In this blog, I will make this function a powerful tool, hlookup in excel, under your ammo of other parts you may or may not know. Now, I will clarify to you first that ‘H’ in hookup means horizontal. Similarly, ‘V’, in v-look up, means vertical
The Basics of HLOOKUP in Excel
Now, this is the essential part of learning about both vertical and horizontal lookup functions. So, let me break this down into two simple parts.
- Firstly, observe the table. The data headers are oriented from left to right.
- Secondly, the value of each header is oriented from top to bottom.
- Thirdly, when we search for data, we know one data point from any of the data headers. For, eg, we might be aware of the customer’s name, and we might want to find out the order number.
- Hence, we look for data vertically, but the related field is horizontal.
Similarly, for an h-lookup, the above explanation would change in the following way.
Now, observe in the above image that we search for the customer name from left to right(horizontal). However, we the related data we search vertically.
HLOOKUP in Excel
The HLOOKUP function is a built-in function in Excel that is categorized as a Lookup/Reference Function. HLOOKUP stands for Horizontal Lookup and can retrieve information from a table by searching a row index number range for the matching data and outputting from the corresponding column. HLOOKUP searches for the value in a row. It can be used as a worksheet function (WS) in Microsoft Excel. It is entered as a part of a formula in a cell of the worksheet.
HLOOKUP( lookup_value, table_array, row_index_number, [range_lookup])
- lookup_value – The value to search for in the first row of the table ( Well& Good)
- table_array – The search area( Just keep in mind to keep the lookup row on the two)
In the example above, I have selected the table array from B3, Its important to keep the look-up value row on the top. Else this won’t work.
- row_index_number –put the row number where your data search values exist. For, eg; in the above example, I wanted to find the order number, which is row number two. Here the row number is counted from row number 3 to row 6. Hence the order is on row number 4, which is the 2nd row.
- Range lookup select zero if you know the exam value or text. If in case you are not sure about the look-up value, then select 1.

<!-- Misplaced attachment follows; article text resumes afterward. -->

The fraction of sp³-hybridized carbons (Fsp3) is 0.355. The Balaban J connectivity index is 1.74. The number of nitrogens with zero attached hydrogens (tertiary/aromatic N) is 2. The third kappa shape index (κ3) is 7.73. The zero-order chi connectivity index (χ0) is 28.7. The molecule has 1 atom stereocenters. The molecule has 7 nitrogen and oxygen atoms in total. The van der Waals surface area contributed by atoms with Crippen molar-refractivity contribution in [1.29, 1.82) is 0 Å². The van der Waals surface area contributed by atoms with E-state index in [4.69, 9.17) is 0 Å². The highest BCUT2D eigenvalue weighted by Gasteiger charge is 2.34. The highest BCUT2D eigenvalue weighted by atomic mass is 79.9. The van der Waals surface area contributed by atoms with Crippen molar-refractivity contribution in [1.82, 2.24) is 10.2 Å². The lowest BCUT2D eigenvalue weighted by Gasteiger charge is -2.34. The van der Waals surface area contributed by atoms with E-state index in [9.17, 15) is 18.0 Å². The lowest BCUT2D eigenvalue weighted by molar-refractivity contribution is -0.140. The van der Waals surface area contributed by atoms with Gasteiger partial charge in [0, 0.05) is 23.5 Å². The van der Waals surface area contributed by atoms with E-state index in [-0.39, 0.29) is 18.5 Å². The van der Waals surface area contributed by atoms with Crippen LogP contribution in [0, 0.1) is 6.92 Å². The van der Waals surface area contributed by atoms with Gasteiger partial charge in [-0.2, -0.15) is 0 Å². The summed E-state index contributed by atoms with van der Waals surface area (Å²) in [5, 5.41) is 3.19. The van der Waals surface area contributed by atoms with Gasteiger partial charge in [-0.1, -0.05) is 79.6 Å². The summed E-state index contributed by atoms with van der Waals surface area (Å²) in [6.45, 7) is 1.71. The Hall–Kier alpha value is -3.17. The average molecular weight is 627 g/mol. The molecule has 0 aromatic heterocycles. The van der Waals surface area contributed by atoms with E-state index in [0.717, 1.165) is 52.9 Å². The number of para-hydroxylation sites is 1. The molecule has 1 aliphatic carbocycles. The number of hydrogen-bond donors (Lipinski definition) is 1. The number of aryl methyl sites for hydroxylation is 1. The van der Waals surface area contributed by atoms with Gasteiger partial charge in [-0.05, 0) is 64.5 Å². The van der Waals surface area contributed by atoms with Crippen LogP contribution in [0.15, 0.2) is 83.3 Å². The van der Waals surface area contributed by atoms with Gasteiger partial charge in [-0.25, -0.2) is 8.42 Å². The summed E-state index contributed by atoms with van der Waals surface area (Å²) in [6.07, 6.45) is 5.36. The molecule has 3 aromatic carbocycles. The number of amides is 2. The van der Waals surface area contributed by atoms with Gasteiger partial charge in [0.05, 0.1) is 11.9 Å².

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HLOOKUP in Excel example
Let us consider the example below. The marks for four subjects for five students are as follows:
Now, if our objective is to fetch the marks of student D in Management, we can use HLOOKUP as follows:
The result would be 72
Here, HLOOKUP searches for a particular value in the table and returns an exact or approximate value.
Pros & Cons of H-look up in excel
Pros of H-look up
- Firstly, it’s easy to use and can usually be deployed on horizontally aligned data.
- Secondly, the function can do approximate matches just like v-lookup
Cons of H-look up
- First, the biggest con of the H-look of function is that the look-up row has to be on the top. Now, that might not be the case always, which makes it very rigid to use.
Hlookup in Excel Versus Vlook in excel
Hlookup and Vlookup are both functions in Microsoft Excel that allow users to quickly and easily look up data in a table or range of cells.
The main difference between the two is the direction in which the function searches for data. Hlookup (short for “horizontal lookup”) searches for data in the first row of a table and returns a corresponding value from a specified column. The syntax for Hlookup is: =HLOOKUP(lookup_value, table_array, row_index_num, [range_lookup])
Vlookup (short for “vertical lookup”) searches for data in the first column of a table and returns a corresponding value from a specified row. The syntax for Vlookup is: =VLOOKUP(lookup_value, table_array, col_index_num, [range_lookup])
In summary, Hlookup searches horizontally while Vlookup searches vertically. Also, to use Vlookup, the data should be in a vertical format, and to use Hlookup the data should be in a horizontal format.
Let me be clear here, rarely is data-oriented in a horizontal format. At the same time, data is mainly oriented vertically. Also, the reason for it being the visual easiness. So, data can be seen more easily vertically than horizontally. So, I won’t obsess too much about this function, but neither would I discredit it. Mostly, we use V-lookup in financial modelling.